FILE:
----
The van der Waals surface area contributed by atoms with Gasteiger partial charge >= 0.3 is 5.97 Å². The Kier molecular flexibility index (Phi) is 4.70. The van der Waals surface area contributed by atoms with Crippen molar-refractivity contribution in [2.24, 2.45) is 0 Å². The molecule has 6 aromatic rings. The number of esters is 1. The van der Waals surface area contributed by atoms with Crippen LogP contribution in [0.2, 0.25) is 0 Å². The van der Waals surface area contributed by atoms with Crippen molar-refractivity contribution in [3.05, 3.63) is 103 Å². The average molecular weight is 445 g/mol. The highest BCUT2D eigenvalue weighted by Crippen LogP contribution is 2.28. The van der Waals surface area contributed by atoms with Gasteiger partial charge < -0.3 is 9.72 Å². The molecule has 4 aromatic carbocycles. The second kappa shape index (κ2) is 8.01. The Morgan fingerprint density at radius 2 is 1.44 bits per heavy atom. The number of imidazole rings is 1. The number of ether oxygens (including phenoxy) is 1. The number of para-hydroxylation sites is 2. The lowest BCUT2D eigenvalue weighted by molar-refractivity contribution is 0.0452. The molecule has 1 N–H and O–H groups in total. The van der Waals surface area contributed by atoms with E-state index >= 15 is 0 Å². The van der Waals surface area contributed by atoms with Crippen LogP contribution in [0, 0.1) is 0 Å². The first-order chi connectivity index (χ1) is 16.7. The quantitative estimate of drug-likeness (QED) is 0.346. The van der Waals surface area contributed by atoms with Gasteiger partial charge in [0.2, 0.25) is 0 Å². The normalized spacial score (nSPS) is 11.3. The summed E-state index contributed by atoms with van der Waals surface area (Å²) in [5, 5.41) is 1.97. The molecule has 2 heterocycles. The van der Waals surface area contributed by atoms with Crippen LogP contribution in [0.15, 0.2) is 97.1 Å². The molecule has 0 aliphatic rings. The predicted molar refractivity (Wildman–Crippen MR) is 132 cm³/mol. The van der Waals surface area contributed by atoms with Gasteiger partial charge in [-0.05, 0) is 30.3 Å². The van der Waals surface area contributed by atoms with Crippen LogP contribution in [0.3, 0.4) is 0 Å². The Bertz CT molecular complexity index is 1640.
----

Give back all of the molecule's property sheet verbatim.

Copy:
The van der Waals surface area contributed by atoms with Gasteiger partial charge >= 0.3 is 5.97 Å². The Kier molecular flexibility index (Phi) is 4.70. The van der Waals surface area contributed by atoms with Crippen molar-refractivity contribution in [2.24, 2.45) is 0 Å². The molecule has 6 aromatic rings. The number of esters is 1. The van der Waals surface area contributed by atoms with Crippen LogP contribution in [0.2, 0.25) is 0 Å². The van der Waals surface area contributed by atoms with Crippen molar-refractivity contribution in [3.05, 3.63) is 103 Å². The average molecular weight is 445 g/mol. The highest BCUT2D eigenvalue weighted by Crippen LogP contribution is 2.28. The van der Waals surface area contributed by atoms with Gasteiger partial charge < -0.3 is 9.72 Å². The molecule has 4 aromatic carbocycles. The second kappa shape index (κ2) is 8.01. The Morgan fingerprint density at radius 2 is 1.44 bits per heavy atom. The number of imidazole rings is 1. The number of ether oxygens (including phenoxy) is 1. The number of para-hydroxylation sites is 2. The lowest BCUT2D eigenvalue weighted by molar-refractivity contribution is 0.0452. The molecule has 1 N–H and O–H groups in total. The van der Waals surface area contributed by atoms with E-state index >= 15 is 0 Å². The van der Waals surface area contributed by atoms with Crippen LogP contribution in [0, 0.1) is 0 Å². The first-order chi connectivity index (χ1) is 16.7. The quantitative estimate of drug-likeness (QED) is 0.346. The van der Waals surface area contributed by atoms with Gasteiger partial charge in [0.2, 0.25) is 0 Å². The normalized spacial score (nSPS) is 11.3. The summed E-state index contributed by atoms with van der Waals surface area (Å²) in [5, 5.41) is 1.97. The molecule has 2 heterocycles. The van der Waals surface area contributed by atoms with Crippen LogP contribution in [0.15, 0.2) is 97.1 Å². The molecule has 0 aliphatic rings. The predicted molar refractivity (Wildman–Crippen MR) is 132 cm³/mol. The van der Waals surface area contributed by atoms with Gasteiger partial charge in [-0.05, 0) is 30.3 Å². The van der Waals surface area contributed by atoms with Crippen LogP contribution in [0.3, 0.4) is 0 Å². The Bertz CT molecular complexity index is 1640.